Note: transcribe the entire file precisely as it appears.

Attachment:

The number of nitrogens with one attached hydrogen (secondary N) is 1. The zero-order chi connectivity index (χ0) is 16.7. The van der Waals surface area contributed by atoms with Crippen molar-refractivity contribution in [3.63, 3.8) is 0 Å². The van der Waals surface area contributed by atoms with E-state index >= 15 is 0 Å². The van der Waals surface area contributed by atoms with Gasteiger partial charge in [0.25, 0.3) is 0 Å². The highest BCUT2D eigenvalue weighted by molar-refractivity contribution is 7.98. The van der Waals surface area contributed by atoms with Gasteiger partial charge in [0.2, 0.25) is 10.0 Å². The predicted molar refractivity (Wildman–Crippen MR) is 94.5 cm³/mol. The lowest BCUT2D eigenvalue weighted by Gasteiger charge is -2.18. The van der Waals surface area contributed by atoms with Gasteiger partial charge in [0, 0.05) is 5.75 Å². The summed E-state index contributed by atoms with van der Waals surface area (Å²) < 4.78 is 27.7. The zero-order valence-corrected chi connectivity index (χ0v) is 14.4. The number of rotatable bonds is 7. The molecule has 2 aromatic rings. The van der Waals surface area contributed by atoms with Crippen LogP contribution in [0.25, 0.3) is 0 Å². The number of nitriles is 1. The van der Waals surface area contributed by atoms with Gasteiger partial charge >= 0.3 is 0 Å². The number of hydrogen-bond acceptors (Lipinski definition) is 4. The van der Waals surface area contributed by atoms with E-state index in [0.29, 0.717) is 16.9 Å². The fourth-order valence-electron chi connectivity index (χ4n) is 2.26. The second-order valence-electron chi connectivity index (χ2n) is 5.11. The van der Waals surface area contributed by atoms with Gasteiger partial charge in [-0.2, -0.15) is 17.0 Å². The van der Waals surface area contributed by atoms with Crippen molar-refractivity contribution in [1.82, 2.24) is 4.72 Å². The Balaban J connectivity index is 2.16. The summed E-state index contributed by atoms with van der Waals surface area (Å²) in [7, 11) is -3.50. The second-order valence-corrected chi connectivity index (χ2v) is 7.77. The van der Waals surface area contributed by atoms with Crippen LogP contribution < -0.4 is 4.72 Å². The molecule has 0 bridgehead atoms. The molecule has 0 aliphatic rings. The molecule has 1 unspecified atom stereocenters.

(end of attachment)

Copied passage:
The number of nitrogens with one attached hydrogen (secondary N) is 1. The zero-order chi connectivity index (χ0) is 16.7. The van der Waals surface area contributed by atoms with Crippen molar-refractivity contribution in [3.63, 3.8) is 0 Å². The van der Waals surface area contributed by atoms with E-state index >= 15 is 0 Å². The van der Waals surface area contributed by atoms with Gasteiger partial charge in [0.25, 0.3) is 0 Å². The highest BCUT2D eigenvalue weighted by molar-refractivity contribution is 7.98. The van der Waals surface area contributed by atoms with Gasteiger partial charge in [0.2, 0.25) is 10.0 Å². The predicted molar refractivity (Wildman–Crippen MR) is 94.5 cm³/mol. The lowest BCUT2D eigenvalue weighted by Gasteiger charge is -2.18. The van der Waals surface area contributed by atoms with Gasteiger partial charge in [0, 0.05) is 5.75 Å². The summed E-state index contributed by atoms with van der Waals surface area (Å²) < 4.78 is 27.7. The zero-order valence-corrected chi connectivity index (χ0v) is 14.4. The number of rotatable bonds is 7. The molecule has 2 aromatic rings. The van der Waals surface area contributed by atoms with Crippen LogP contribution in [0.25, 0.3) is 0 Å². The number of nitriles is 1. The van der Waals surface area contributed by atoms with Gasteiger partial charge >= 0.3 is 0 Å². The number of hydrogen-bond acceptors (Lipinski definition) is 4. The van der Waals surface area contributed by atoms with E-state index in [0.29, 0.717) is 16.9 Å². The fourth-order valence-electron chi connectivity index (χ4n) is 2.26. The second-order valence-electron chi connectivity index (χ2n) is 5.11. The van der Waals surface area contributed by atoms with Gasteiger partial charge in [-0.2, -0.15) is 17.0 Å². The van der Waals surface area contributed by atoms with Crippen molar-refractivity contribution in [1.82, 2.24) is 4.72 Å². The Balaban J connectivity index is 2.16. The summed E-state index contributed by atoms with van der Waals surface area (Å²) in [7, 11) is -3.50. The second-order valence-corrected chi connectivity index (χ2v) is 7.77. The van der Waals surface area contributed by atoms with Crippen LogP contribution < -0.4 is 4.72 Å². The molecule has 0 bridgehead atoms. The molecule has 0 aliphatic rings. The molecule has 1 unspecified atom stereocenters.